A large study on meat and mortality was published today (Arch Intern Med, 2009, 169: 562-571.) The paper concludes that "Red and processed meat intakes were associated with modest increases in total mortality, cancer mortality, and cardiovascular disease mortality." But my careful review of the paper suggests that it is total meat intake rather than color that is important, consistent with my earlier observations on other similar studies.
I sent the following email to the corresponding author:
Dear Dr. Sinha,
I read with great interest your article "meat intake and mortality". I work on epigenetics and the role of diet in cancer. My latest paper here:
From Table 1 of your paper, it is shown that the group (Q5) with the highest red meat intake consumed 119 g/kcal of all meat combined. Can you share the data of total amount of all meat about the group with the highest white meat intake? My estimation based on your reported data for this group is 69 g/kcal.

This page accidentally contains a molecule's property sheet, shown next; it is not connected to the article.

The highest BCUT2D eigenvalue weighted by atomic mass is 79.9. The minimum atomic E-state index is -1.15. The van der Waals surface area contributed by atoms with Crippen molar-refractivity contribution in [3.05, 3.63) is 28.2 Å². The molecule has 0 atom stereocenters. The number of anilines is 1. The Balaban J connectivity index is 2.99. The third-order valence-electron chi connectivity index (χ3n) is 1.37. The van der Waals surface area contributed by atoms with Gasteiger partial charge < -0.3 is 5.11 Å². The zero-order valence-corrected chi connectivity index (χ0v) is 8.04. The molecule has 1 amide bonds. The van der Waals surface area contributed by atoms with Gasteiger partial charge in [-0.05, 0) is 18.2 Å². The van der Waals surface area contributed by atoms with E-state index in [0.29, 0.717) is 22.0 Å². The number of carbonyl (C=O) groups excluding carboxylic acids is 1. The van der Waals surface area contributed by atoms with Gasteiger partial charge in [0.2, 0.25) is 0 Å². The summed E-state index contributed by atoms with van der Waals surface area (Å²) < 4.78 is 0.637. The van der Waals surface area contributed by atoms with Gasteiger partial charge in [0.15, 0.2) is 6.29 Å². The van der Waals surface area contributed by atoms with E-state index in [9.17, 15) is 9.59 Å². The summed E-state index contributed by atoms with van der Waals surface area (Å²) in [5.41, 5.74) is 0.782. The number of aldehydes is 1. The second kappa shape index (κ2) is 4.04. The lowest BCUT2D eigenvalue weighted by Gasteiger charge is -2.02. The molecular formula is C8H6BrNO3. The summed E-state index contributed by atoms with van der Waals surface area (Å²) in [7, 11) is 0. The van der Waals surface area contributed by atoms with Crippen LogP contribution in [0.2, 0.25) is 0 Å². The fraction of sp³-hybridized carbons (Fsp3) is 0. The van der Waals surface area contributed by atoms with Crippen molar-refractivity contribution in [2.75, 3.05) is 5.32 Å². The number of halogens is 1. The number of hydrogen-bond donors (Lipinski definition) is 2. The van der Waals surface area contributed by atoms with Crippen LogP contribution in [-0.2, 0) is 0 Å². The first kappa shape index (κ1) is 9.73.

So, it seems that people who mostly eat white meat consumed about 2 fold less total meat than people who eat red meat.
People with highest intake of white meat have lower risk of death than those with lowest intake, as you reported. But those with low intake of white meat actually consume more red meat and total meat in general (table 1).
Bottom line, your data overall shows a link between total amount of meat and mortality. The color of meat is irrelevant. I have made this observation before on the original papers by Willett linking red meat with colon cancer. see my book chapter in Cancer Epigenetics: http://www.amazon.com/Cancer-Epigenetics-Trygve-Tollefsbol/dp/1420045792/ref=sr_1_1?ie=UTF8&s=books&qid=1226425804&sr=1-1
I wish that you could make a follow up revision and change the conclusion "Red and processed meat intakes were associated with modest increases in total mortality, cancer mortality, and cardiovascular disease mortality." to "Higher meat intake were associated with modest increases in total mortality, cancer mortality, and cardiovascular disease mortality."
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